A celebration of the visual contributions of the bestiary—one of the most popular types of illuminated books during the Middle Ages—and an exploration of its lasting legacy. Brimming with lively animals both real and fantastic, the bestiary was one of the great illuminated manuscript traditions of the Middle Ages. Encompassing imaginary creatures such as the unicorn, siren, and griffin; exotic beasts including the tiger, elephant, and ape; as well as animals native to Europe like the beaver, dog, and hedgehog, the bestiary is a vibrant testimony to the medieval understanding of animals and their role in the world. So iconic were the stories and images of the bestiary that its beasts essentially escaped from the pages, appearing in a wide variety of manuscripts and other objects, including tapestries, ivories, metalwork, and sculpture.
With over 270 color illustrations and contributions by twenty-five leading scholars, this gorgeous volume explores the bestiary and its widespread influence on medieval art and culture as well as on modern and contemporary artists like Pablo Picasso and Damien Hirst.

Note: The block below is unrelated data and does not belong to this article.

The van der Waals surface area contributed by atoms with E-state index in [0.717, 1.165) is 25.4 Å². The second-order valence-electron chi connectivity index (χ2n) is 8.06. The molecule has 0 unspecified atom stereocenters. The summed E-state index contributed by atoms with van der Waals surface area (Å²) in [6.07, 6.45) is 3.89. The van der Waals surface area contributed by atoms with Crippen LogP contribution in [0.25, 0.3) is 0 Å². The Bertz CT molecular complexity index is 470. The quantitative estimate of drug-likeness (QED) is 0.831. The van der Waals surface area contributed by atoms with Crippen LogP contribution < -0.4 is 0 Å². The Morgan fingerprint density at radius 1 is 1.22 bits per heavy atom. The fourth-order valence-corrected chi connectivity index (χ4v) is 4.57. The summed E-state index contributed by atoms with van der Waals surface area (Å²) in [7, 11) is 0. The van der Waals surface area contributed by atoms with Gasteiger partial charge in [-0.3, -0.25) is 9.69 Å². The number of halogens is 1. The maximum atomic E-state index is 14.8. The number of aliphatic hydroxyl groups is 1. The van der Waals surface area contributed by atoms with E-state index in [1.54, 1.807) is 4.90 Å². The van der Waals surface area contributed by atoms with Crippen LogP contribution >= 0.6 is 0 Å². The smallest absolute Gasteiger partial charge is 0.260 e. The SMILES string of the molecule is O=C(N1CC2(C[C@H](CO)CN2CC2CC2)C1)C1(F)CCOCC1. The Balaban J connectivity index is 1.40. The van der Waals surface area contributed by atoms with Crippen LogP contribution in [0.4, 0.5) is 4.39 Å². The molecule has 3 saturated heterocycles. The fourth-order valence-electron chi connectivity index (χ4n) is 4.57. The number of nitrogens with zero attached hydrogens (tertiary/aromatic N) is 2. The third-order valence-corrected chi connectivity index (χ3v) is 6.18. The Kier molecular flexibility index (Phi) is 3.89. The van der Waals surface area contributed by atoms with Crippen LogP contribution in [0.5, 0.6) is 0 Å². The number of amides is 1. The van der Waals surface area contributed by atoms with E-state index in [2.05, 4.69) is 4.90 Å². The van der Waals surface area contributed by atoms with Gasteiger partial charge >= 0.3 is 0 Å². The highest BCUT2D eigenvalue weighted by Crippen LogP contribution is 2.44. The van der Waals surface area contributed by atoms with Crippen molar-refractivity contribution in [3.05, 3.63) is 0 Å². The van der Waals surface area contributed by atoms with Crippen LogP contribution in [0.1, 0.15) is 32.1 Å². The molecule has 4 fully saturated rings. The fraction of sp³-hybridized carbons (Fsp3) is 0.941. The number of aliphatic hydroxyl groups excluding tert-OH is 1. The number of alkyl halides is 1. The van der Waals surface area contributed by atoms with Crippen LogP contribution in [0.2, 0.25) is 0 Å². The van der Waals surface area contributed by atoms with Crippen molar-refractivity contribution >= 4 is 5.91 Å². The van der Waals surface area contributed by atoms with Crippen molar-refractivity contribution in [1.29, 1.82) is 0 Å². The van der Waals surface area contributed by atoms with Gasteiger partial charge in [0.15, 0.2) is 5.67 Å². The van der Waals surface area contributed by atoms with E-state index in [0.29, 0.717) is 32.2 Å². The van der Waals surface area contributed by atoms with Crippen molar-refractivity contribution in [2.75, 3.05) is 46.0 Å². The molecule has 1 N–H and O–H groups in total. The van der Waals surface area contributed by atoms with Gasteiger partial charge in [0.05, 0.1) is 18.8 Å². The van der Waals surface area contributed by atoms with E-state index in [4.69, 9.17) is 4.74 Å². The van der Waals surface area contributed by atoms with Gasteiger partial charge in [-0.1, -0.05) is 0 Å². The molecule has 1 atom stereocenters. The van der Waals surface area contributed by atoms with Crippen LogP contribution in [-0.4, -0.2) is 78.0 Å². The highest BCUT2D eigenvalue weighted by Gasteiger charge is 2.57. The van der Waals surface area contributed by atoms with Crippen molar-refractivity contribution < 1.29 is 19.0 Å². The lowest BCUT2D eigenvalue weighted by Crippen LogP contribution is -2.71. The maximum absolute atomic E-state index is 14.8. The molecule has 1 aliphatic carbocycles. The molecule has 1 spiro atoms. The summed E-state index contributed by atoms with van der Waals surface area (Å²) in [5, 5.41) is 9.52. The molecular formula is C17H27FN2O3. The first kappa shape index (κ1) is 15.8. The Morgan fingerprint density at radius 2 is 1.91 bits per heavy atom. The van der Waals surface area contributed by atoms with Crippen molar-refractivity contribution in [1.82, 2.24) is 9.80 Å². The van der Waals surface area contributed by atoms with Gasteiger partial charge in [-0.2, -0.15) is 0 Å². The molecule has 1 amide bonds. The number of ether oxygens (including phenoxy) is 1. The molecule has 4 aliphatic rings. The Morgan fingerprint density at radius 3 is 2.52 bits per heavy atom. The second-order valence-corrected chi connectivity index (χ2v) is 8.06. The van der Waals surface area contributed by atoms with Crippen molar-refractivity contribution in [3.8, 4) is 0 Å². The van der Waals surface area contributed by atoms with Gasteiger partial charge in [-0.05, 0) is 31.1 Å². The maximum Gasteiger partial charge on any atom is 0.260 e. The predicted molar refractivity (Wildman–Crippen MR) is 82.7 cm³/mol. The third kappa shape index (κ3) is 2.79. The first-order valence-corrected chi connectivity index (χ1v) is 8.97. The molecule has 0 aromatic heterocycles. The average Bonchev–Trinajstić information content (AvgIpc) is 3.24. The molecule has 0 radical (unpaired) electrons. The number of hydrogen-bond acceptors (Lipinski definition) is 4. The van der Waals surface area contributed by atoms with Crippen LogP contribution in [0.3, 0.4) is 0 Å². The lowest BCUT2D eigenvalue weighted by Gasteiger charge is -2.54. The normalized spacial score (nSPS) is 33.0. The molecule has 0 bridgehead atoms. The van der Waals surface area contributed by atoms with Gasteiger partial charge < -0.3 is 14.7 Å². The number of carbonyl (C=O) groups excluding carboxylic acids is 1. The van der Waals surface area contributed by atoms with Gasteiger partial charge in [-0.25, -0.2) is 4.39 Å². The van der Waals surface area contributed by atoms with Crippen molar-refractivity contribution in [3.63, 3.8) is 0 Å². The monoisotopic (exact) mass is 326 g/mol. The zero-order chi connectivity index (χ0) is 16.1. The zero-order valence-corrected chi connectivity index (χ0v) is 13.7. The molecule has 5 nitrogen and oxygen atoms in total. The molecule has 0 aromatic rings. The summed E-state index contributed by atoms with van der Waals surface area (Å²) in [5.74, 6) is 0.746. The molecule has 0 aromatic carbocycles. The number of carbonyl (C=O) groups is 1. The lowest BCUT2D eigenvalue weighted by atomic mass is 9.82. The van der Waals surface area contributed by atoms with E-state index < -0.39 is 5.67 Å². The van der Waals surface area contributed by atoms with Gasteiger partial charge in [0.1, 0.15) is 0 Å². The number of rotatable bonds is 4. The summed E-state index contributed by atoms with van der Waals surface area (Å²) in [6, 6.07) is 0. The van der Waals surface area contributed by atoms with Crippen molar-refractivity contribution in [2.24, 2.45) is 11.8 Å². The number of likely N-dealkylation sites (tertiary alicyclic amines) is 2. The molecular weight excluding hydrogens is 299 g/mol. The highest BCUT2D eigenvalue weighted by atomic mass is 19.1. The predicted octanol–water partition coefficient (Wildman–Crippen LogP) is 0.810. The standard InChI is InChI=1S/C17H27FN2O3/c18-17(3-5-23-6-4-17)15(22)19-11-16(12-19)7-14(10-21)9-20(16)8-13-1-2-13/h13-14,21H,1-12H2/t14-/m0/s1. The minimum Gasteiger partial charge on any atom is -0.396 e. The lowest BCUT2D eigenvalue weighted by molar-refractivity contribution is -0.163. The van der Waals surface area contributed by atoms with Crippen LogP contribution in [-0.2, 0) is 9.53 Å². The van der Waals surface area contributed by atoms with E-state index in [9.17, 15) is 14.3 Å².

Published to accompany an exhibition on view at the J. Paul Getty Museum at the Getty Center May 14 to August 18, 2019.
About the Author
Elizabeth Morrison is senior curator of manuscripts at the J. Paul Getty Museum, coauthor of The Adventures of Gillion de Trazegnies (Getty Publications, 2015), and editor of A Knight for the Ages: Jacques de Lalaing and the Art of Chivalry (Getty Publications, 2018). Larisa Grollemond is assistant curator of manuscripts at the J. Paul Getty Museum.
“This volume would make a good addition for students of medieval art, calligraphers, illuminators, artists, art lovers, and students of ecclesiastical Latin and Greek. It is written in a meticulous and scholarly style, but as a layperson I had no problems understanding and learning from the included essays.”
— Nonstop Reader
“Like the manuscripts it considers, the book is a feast for the eye and a breath-taking cache of knowledge, which offers a much-needed balance to pre-existing scholarship on the bestiary’s textual history.”
— Times Higher Education